Please use this identifier to cite or link to this item: http://hdl.handle.net/1946/5408
Analysis of nuclear markers in two species with highly divergent mtDNA lineages in Iceland: ITS in Crangonyx islandicus and EF alpha in Apatania zonella
This project is a study of variation in two nuclear markers in two arthropods (Crangonyx islandicus and Apatania zonella). Both species have been found to have highly divergent mtDNA lineages within Iceland.
Crangonyx islandicus is an endemic groundwater amphipod species recently discovered in Iceland. Based on variation in mtDNA genes, COI and 16S RNA, Kornobis et al, (2010) concluded that this species had survived glaciations periods in sub-glacial refugia. The mtDNA variation defined several monophyletic groups, restricted to different geographic regions in Iceland and which have diverged in Iceland for up to 4 – 5 Million years. This was supported by a correlation between genetic and geographic distances among species. In this study we look at the internal transcribed spacer (ITS) gene, a piece of non-functional RNA situated between structural ribosomal RNAs (rRNA).
The results show different patterns from the mtDNA results in Kornobis et al. (2010), with a major split between two populations, between north and southern Iceland, and different partition among samples in southern populations. The main difference is characterized by a large size difference of the ITS1 region due to insertion or deletion, a highly variable microsatellite was funs within this region.
The second part of the project is based in the study of Apatania zonella, a caddisflie (Trichoptera), a circumpolar species which lives at high latitudes, in cold-clear water, streams, lakes and marshes.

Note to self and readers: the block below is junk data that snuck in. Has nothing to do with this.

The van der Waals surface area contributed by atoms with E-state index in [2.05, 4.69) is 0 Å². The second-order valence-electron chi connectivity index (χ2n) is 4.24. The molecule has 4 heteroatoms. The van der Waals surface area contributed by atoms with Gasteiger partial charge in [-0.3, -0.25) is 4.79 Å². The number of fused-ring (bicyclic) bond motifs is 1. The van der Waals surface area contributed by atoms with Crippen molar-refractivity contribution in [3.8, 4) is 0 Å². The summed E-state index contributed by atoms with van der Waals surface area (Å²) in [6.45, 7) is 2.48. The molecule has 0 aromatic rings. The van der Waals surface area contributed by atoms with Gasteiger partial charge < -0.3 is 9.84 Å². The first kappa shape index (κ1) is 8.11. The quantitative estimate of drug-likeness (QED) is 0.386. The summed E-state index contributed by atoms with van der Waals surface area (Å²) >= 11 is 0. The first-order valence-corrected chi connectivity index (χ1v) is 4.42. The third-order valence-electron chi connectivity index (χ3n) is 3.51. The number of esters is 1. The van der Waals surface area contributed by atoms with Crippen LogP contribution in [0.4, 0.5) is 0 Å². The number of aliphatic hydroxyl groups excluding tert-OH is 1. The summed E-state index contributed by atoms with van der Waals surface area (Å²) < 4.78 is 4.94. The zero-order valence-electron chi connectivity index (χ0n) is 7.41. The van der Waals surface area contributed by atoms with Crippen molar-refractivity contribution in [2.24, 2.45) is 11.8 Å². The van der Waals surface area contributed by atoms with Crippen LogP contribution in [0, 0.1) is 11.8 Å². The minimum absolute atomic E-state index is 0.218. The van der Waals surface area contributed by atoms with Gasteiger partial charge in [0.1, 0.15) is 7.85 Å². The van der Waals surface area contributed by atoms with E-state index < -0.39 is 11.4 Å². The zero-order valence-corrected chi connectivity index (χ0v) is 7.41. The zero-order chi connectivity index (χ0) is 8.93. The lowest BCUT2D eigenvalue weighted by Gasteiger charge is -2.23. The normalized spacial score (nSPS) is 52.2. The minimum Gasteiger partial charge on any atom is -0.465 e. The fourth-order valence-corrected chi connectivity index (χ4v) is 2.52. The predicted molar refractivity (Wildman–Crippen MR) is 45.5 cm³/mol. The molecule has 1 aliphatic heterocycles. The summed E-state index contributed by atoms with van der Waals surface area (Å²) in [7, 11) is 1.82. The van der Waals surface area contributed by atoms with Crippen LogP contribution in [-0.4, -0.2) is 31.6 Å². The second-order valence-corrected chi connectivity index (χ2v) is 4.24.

This study is a continuation of a previous study “Mitochondrial variation of the caddisflies Apatania zonella and Potamphylax cingulatus” (Sanz, 2010). The former study showed that Iceland acts as a zone of admixture, where two populations of A. zonella with distinct mtDNA types have arrived, from both ends of its range distribution, one from North America and the other from Europe. In this study we use a nuclear marker, EF alpha, in order to know whether the structure obtained by mtDNA in North America and Europe, is reflected in a nuclear marker and also to verify whether individuals in Iceland of different geographic origin as defined by mtDNA have interbred in Iceland.
The results show less clear structure with EF alpha than found in mtDNA. Populations could be sexual or asexual depending on the country. Moreover, results show the rate of evolution of EF alpha is slower than COI’s rate.